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Updated on Nov 4, 2019. Posted on Nov 4, 2019

7 Hometown Heroes As Told By Local Residents

Every neighborhood needs a hero.

The Queen of Queens

I live in a very old, residential area of Queens, New York, and many of the families have had roots here for generations. My neighborhood had a yearly tradition of singing "Happy Birthday" to an older woman on our block who was over 100 years old! She loved opening her door and seeing lots of friendly faces around the neighborhood celebrate in honor of her. It started when she turned 100, and it continued ever since. She passed away last year, and honestly the neighborhood hasn't been the same since. — Ashley B.

Mayor Marion

Many DC natives consider Marion Barry to be the best mayor the city ever had. Having political roots in civil rights activism, Barry fought courageously to address many of the economic and social issues facing the black community after he was elected as the second-ever mayor of DC. — Danielle C.

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The Texas Twirlers

I got nothing but love and respect for the sign twirlers in my hometown. I grew up in Arlington, Texas, and some summers could see temperatures above 110 degrees. Without fail you would always see the same guys along Cooper Street, twirling signs to pawn your gold or sell used DVDs. They always put 110% into spinning the signs, would often add their own extravagant choreography, and never let the heat beat them down. — Clark M.

The Michelangelo of Trolling

For about 15 years, from 1996 until 2012, there was a house in the Hancock Park neighborhood of Los Angeles called the House of Davids. In a very posh and conservative neighborhood, the house's owner, Norwood Young, put up fifteen statues of David in his front yard. The neighbors hated it and often complained, but everyone else loved it and called it "Norriewood" (Hancock Park is close to Hollywood).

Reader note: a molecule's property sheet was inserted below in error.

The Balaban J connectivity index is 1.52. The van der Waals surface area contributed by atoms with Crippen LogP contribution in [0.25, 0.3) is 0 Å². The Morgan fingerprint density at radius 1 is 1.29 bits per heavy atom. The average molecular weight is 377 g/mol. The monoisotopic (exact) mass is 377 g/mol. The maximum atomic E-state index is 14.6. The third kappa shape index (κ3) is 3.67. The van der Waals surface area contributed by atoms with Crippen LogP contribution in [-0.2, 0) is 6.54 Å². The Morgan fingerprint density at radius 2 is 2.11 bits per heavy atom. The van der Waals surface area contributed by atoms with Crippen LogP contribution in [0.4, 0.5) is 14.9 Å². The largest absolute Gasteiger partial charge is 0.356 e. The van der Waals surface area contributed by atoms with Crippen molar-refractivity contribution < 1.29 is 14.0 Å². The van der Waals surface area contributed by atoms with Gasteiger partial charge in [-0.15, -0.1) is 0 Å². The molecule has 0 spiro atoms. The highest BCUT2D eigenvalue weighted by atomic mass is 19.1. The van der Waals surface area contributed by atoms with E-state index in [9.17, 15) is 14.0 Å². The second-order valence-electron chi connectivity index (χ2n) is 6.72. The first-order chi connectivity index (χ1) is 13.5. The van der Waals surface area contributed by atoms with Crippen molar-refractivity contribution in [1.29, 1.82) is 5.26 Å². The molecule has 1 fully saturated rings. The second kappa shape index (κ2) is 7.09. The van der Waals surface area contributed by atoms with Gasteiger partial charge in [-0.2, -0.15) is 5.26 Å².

The urban legend I heard is that, initially, he put up one statue and neighbors complained. To counter their complaints, he put up 14 more. I have no idea if that's true, but I hope it is. Norwood sold the house in 2012, and it was a bummer to see it go. — Patrick B.

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Brooklyn's Rock

Rocky Robinson started the Bedford-Stuyvesant Volunteer Ambulance Corps in 1988, the height of the crack epidemic, to provide care in Bed Stuy when it was greatly underserved. He started the organization after his niece was hit by a car. It took hour and a half for an ambulance to arrive and his niece died from her injuries. Robinson was an FDNY EMT and when he was not working for EMS, he and two colleagues would listen in on 911 calls and bike to the location with a backpack full of medical supplies. Robinson would recruit former drug addicts, offering them a second chance by giving them the training they needed to join EMS. BSVAC decreased the average wait time for emergency services in Bed-Stuy from 30 minutes to 4.

Last weekend, I was driving down Fulton Street and was stopped by his funeral procession. The procession must have lasted at least 5 minutes as several vehicles drove by including multiple ambulances and police cars. — Kemi A.

Savannah's Savior

Chelsea Phillips goes out of her way to save historic areas of Savannah and donates regularly to improve the community. A regular volunteer and community-minded person, she is active in everything from junior league to pet rescue to helping the homeless. — Eleanor B.

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Maryland's Muses

For my entire life, when my parents weren't working their government jobs or raising my siblings and me, they were out volunteering for the local arts in Maryland. My mom was director of the drama program at our local elementary school. My dad was the head of the marching band parents association at the high school. My mom was the singer of our church's praise band, while my dad was the guitarist. They inspired countless young people to be interested in music and theater, despite a school system that is increasingly focused on testing over expression. — Tim U.

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